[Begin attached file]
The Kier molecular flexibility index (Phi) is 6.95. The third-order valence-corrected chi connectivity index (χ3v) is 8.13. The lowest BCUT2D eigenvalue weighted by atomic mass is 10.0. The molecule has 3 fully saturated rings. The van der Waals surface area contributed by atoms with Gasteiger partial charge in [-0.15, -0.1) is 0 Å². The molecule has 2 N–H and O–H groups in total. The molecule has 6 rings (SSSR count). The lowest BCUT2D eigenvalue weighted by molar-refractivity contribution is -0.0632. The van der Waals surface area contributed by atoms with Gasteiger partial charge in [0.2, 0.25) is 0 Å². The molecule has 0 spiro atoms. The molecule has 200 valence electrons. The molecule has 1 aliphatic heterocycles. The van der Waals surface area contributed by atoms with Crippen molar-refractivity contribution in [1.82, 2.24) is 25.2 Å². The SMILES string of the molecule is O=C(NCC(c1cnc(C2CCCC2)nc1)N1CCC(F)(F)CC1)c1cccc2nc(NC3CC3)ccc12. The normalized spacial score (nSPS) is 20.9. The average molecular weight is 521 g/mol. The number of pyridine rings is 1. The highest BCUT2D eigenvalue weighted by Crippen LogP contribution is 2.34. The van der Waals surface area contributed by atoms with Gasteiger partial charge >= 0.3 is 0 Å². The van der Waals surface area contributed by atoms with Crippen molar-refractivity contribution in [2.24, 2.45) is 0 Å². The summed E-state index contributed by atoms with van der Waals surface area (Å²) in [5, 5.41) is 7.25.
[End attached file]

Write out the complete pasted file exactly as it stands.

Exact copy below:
The Kier molecular flexibility index (Phi) is 6.95. The third-order valence-corrected chi connectivity index (χ3v) is 8.13. The lowest BCUT2D eigenvalue weighted by atomic mass is 10.0. The molecule has 3 fully saturated rings. The van der Waals surface area contributed by atoms with Gasteiger partial charge in [-0.15, -0.1) is 0 Å². The molecule has 2 N–H and O–H groups in total. The molecule has 6 rings (SSSR count). The lowest BCUT2D eigenvalue weighted by molar-refractivity contribution is -0.0632. The van der Waals surface area contributed by atoms with Gasteiger partial charge in [0.2, 0.25) is 0 Å². The molecule has 0 spiro atoms. The molecule has 200 valence electrons. The molecule has 1 aliphatic heterocycles. The van der Waals surface area contributed by atoms with Crippen molar-refractivity contribution in [1.82, 2.24) is 25.2 Å². The SMILES string of the molecule is O=C(NCC(c1cnc(C2CCCC2)nc1)N1CCC(F)(F)CC1)c1cccc2nc(NC3CC3)ccc12. The normalized spacial score (nSPS) is 20.9. The average molecular weight is 521 g/mol. The number of pyridine rings is 1. The highest BCUT2D eigenvalue weighted by Crippen LogP contribution is 2.34. The van der Waals surface area contributed by atoms with Gasteiger partial charge >= 0.3 is 0 Å². The van der Waals surface area contributed by atoms with Crippen molar-refractivity contribution in [2.24, 2.45) is 0 Å². The summed E-state index contributed by atoms with van der Waals surface area (Å²) in [5, 5.41) is 7.25.